Charlotte Foster


How art museums are helping to heal their audiences

How art museums are helping to heal their audiences

The COVID-19 pandemic saw a worldwide increase in depression, anxiety and other mental health issues. 

As a response to the global mental health problems, art galleries and museums are responding to the collective trauma with specialised art installations and programmes. 

The last 18 months has seen a drastic increase of museum-based healing initiatives, that are available online and in person. 

The Queens Museum in New York has launched La Ventanita/The Little Window, an online art therapy program for recent immigrants and students at local elementary schools. 

In Florida, the Tampa Museum of Art is expanding both in-person and virtual offerings in connections, a community art engagement program geared toward people with depression, memory loss, and PTSD.

In the country of Doha, a medical research centre has teamed up with the National Museum of Qatar to design an art therapy program to help alleviate depression and anxiety in children. 

Another New York museum has developed an online “care package” with an option to meditate amid chanting monks in a virtual version of its shrine room.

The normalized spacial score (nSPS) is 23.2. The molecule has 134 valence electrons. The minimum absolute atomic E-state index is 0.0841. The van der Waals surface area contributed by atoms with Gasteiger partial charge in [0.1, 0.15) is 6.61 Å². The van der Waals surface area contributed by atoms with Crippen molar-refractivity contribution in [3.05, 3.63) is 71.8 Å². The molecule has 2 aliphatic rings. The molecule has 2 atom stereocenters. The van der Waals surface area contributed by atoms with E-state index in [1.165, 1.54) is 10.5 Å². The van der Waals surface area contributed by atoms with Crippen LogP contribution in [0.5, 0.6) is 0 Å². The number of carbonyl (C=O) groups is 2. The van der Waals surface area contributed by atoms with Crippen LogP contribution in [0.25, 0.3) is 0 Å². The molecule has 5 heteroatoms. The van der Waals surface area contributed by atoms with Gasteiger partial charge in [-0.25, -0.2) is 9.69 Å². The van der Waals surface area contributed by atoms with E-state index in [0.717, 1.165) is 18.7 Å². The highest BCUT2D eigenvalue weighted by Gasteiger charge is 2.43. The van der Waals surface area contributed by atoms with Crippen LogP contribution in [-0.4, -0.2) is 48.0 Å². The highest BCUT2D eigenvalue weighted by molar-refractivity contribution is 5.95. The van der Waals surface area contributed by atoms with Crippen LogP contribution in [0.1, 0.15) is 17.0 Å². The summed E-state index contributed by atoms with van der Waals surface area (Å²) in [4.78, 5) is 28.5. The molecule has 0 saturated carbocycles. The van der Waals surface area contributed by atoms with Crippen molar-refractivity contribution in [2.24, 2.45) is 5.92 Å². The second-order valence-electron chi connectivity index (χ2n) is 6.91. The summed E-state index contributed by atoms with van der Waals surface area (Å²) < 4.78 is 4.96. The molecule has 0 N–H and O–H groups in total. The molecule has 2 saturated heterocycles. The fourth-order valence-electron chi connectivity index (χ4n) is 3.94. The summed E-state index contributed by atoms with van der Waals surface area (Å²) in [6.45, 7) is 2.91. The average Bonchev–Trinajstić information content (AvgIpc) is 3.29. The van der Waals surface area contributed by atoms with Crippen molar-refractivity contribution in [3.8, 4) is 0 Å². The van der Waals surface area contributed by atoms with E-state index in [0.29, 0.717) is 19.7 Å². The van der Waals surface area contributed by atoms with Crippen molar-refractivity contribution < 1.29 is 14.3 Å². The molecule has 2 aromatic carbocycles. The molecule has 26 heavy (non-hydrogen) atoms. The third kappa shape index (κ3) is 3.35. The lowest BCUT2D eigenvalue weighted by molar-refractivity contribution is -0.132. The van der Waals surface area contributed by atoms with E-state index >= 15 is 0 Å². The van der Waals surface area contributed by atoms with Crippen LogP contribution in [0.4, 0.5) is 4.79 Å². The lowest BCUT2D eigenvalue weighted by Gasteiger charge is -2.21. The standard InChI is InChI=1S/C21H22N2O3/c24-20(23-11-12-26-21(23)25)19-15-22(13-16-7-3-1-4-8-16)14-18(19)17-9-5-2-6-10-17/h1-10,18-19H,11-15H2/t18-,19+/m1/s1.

The programmes are not the first time art has been used to heal individuals of traumatic experiences. 

Some have previously been influenced by social change, such as the Black Lives Matter movement, to help those in mourning and those dealing with mental turmoil. 

Art has long been used to help people heal from trauma, as a means to discuss the relationship between art and health. 

In 2017, the Montreal Museum of Fine Arts hired a full-time art therapist and permitted physicians to formally “prescribe” free access to their galleries, which drew in a lot of global attention. 

Art therapy originally arose in the 1940s and ’50s, as specialised exhibitions helped researchers in the mental health field study the brain’s response to art. 

Image credit: Shutterstock

Our Partners